{{refimprove section|date=March 2015}}File:El pesado del corazón en el Papiro de Hunefer.jpg|thumb|The Ancient Egyptian Book of the Dead depicts a scene in which a deceased person's heart is weighed against the feather of truth.]]The personification of justice balancing the scales dates back to the goddess Maat,BOOK,weblink The Guide to American Law : Everyone's Legal Encyclopedia., 1983, West Pub. Co, West Publishing Company., 1983, 0314732241, 11, St. Paul [Minn.], 687, Apendix D: Legal Symbols of the Anglo-American Legal Tradition, 9196541, live, and later Isis, of ancient Egypt. The Hellenic deities Themis and Dike were later goddesses of justice. Themis was the embodiment of divine order, law, and custom, in her aspect as the personification of the divine rightness of law.


Lady Justice is most often depicted with a set of scales typically suspended from one hand, upon which she measures the strengths of a case's support and opposition.The Greek goddess Dike is depicted holding a set of scales. Bacchylides, Fragment 5 (trans. Campbell, Vol. Greek Lyric IV) (Greek lyric c. 5th B.C.):If some god had been holding level the balance of Dike (Justice).The scales represent the weighing of evidence, and the scales lack a foundation in order to signify that evidence should stand on its own.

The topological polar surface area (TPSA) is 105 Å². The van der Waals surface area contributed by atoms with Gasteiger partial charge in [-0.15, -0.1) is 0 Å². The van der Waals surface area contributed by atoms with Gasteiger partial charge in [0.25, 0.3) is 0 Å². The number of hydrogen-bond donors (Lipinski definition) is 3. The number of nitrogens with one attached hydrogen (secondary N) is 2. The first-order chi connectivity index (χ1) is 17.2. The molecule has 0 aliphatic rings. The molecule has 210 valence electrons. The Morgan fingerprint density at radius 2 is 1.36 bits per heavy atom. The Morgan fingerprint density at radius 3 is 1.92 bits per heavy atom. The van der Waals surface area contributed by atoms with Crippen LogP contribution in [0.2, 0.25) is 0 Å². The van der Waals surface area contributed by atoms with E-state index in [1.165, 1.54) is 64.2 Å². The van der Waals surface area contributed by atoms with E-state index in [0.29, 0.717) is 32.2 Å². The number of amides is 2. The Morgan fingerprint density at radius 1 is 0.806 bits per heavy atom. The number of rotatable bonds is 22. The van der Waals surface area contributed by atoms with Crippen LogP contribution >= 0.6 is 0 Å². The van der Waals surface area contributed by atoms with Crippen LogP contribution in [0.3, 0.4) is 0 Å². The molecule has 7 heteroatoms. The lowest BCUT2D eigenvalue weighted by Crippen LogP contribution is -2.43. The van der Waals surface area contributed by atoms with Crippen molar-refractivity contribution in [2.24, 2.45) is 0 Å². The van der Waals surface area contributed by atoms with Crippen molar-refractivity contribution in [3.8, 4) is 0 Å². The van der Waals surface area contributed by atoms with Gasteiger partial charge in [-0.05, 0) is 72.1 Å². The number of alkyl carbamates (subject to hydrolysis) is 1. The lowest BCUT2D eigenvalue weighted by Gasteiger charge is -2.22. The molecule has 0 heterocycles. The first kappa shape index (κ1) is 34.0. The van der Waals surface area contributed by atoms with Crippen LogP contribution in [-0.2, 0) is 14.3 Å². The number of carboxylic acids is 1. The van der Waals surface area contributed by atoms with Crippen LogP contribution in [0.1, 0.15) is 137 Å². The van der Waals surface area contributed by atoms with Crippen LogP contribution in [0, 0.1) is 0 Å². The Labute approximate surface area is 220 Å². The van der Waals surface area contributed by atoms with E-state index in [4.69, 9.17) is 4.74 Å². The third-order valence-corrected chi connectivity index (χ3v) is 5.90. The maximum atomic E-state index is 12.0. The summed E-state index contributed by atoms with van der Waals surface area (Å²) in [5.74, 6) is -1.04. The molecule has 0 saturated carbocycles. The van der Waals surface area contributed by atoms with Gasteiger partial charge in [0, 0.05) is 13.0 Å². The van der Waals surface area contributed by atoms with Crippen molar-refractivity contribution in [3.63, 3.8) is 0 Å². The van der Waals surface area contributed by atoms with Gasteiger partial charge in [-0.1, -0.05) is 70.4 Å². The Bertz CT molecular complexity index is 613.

File:Lady_Justice_at_Castallania,_Malta.jpeg|thumb|right|18th-century Lady Justice at the Castellania ]]Since the 16th century, Lady Justice has often been depicted wearing a blindfold. The blindfold represents impartiality, the ideal that justice should be applied without regard to wealth, power, or other status. The earliest Roman coins d as "blind" since the middle of the 16th century. The first known representation of blind Justice is Hans Gieng's 1543 statue on the Gerechtigkeitsbrunnen (Fountain of Justice) in Berne.(:File:Berner Iustitia.jpg|Image of Lady Justice in Berne).Instead of using the Janus approach, many sculptures simply leave out the blindfold altogether. For example, atop the Old Bailey courthouse in London, a statue of Lady Justice stands without a blindfold;(:File:Statue of Justice, Central Criminal Court, London, UK - 20030311.jpg|Image of Lady Justice in London). the courthouse brochures explain that this is because Lady Justice was originally not blindfolded, and because her "maidenly form" is supposed to guarantee her impartiality which renders the blindfold redundant.Colomb, Gregory. Designs on Truth, p. 50 (Penn State Press, 1992). Another variation is to depict a blindfolded Lady Justice as a human scale, weighing competing claims in each hand. An example of this can be seen at the Shelby County Courthouse in Memphis, Tennessee.(:File:JMR-Memphis1.jpg|Image of Lady Justice in Memphis).